The male ancestor of the modern museum is the Cabinet of Wonders, while its female ancestor is the church crypt, where the relics of saints were kept. Whereas the Cabinet of Wonders was designed to provoke an intellectual experience, the encounter with saint relics was meant to foster a spiritual experience. It involved not only the object or physical remainder of the saint, but also an atmosphere of sanctity. This atmosphere, which was activated – and is still activated – by the relic, was created by the connection between the souls of the pilgrims and the absent saint, and sustained by the intentionality of prayer. The most prominent example of a spiritual presence mediated in a state of physical absence is the empty sepulcher of Jesus in Jerusalem. Christians throughout the world embark on pilgrimages to the sepulcher, in order to witness the miracle of the Resurrection attested to by its emptiness.
In a similar manner, contemporary museum visits often center on the creation of a spiritual experience, which is triggered by certain objects yet is fostered by the intentionality of the visitors. However, in a manner reminiscent of the criticism directed by Protestants at Catholic relics, the material objects in a museum display do not always foster a spiritual experience, and sometimes even delay it due to their concrete nature and limited set of qualities.
Look around you attentively. Make an effort to pay attention to nothing. Things reduce you to their finiteness. To what they are. They distract you and hold back from you everything they are not. Instead, try to discern the potential, that which is absent, which does not fill you, but merely fills up and empties out. Pay attention to the container of spirituality: the space.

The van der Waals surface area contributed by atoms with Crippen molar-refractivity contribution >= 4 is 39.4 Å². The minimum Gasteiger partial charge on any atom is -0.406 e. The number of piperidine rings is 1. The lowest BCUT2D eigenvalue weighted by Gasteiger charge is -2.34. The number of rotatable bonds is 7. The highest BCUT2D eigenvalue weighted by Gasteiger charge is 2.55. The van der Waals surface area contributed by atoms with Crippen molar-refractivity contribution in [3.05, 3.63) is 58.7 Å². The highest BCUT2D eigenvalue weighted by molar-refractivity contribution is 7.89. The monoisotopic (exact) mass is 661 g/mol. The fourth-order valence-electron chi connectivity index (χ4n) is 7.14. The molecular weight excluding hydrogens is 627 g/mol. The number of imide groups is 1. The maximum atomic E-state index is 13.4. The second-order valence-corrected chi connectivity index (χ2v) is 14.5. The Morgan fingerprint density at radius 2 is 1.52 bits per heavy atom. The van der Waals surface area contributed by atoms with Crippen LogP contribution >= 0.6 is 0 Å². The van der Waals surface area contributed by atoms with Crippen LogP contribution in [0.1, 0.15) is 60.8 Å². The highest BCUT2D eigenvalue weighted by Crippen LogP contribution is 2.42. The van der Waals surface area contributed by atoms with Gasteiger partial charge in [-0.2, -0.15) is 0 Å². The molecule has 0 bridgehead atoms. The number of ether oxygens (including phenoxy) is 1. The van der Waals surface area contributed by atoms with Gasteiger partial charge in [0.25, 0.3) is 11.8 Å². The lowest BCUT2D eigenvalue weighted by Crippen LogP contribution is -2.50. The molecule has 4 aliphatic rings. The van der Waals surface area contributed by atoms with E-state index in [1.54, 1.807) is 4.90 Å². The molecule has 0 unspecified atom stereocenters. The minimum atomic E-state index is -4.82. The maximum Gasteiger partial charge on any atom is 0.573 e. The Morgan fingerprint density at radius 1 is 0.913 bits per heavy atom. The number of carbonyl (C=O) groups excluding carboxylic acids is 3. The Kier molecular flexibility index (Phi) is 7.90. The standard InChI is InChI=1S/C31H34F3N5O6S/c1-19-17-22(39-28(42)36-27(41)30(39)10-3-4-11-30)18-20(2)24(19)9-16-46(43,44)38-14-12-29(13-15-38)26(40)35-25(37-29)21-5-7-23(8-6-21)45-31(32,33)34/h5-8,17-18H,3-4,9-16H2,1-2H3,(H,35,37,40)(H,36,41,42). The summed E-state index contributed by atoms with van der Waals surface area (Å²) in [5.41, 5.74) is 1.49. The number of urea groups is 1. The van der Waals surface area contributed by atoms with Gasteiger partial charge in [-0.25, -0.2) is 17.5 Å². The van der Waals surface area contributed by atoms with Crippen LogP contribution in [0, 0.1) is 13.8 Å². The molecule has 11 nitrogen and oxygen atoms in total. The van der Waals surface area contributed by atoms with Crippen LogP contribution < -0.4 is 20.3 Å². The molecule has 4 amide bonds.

Peter Marigold, Split Boxes, 2007–2010
If everything that exists takes up space, according to Zenon, space itself takes up space, and so on to infinity. The system of shelves Split Boxes demonstrates this paradox. It is not any more imperialistic than a regular wall of shelves, yet the eye – accustomed to congruent spaces – lingers on the irregular distribution of space. This pattern does not raise questions such as: "What could we put here?” or “How long will it hold?” But rather, “Where can one hang this?” Space also requires making space.
Peter Marigold, Split Boxes, 2007–2010. Photo courtesy of Peter Marigold.
Talia Mukmel, 0.59 g., 2012
In order for a container to fulfill its function, it must be whole. 0.59 g was planned so that it would crack, break and crumble. From the moment it cracks, it becomes a useless object. Rather than holding liquid, it takes up space. Why, then, would anyone keep it? Because its function endures even following its destruction. Because it reflects not what we wish for, but rather our repressed awareness of our own dissolution. Standing at the threshold between something and nothing – cracked, leaking, and holding nothing but an illusion, 0.59 g is an inspirational container.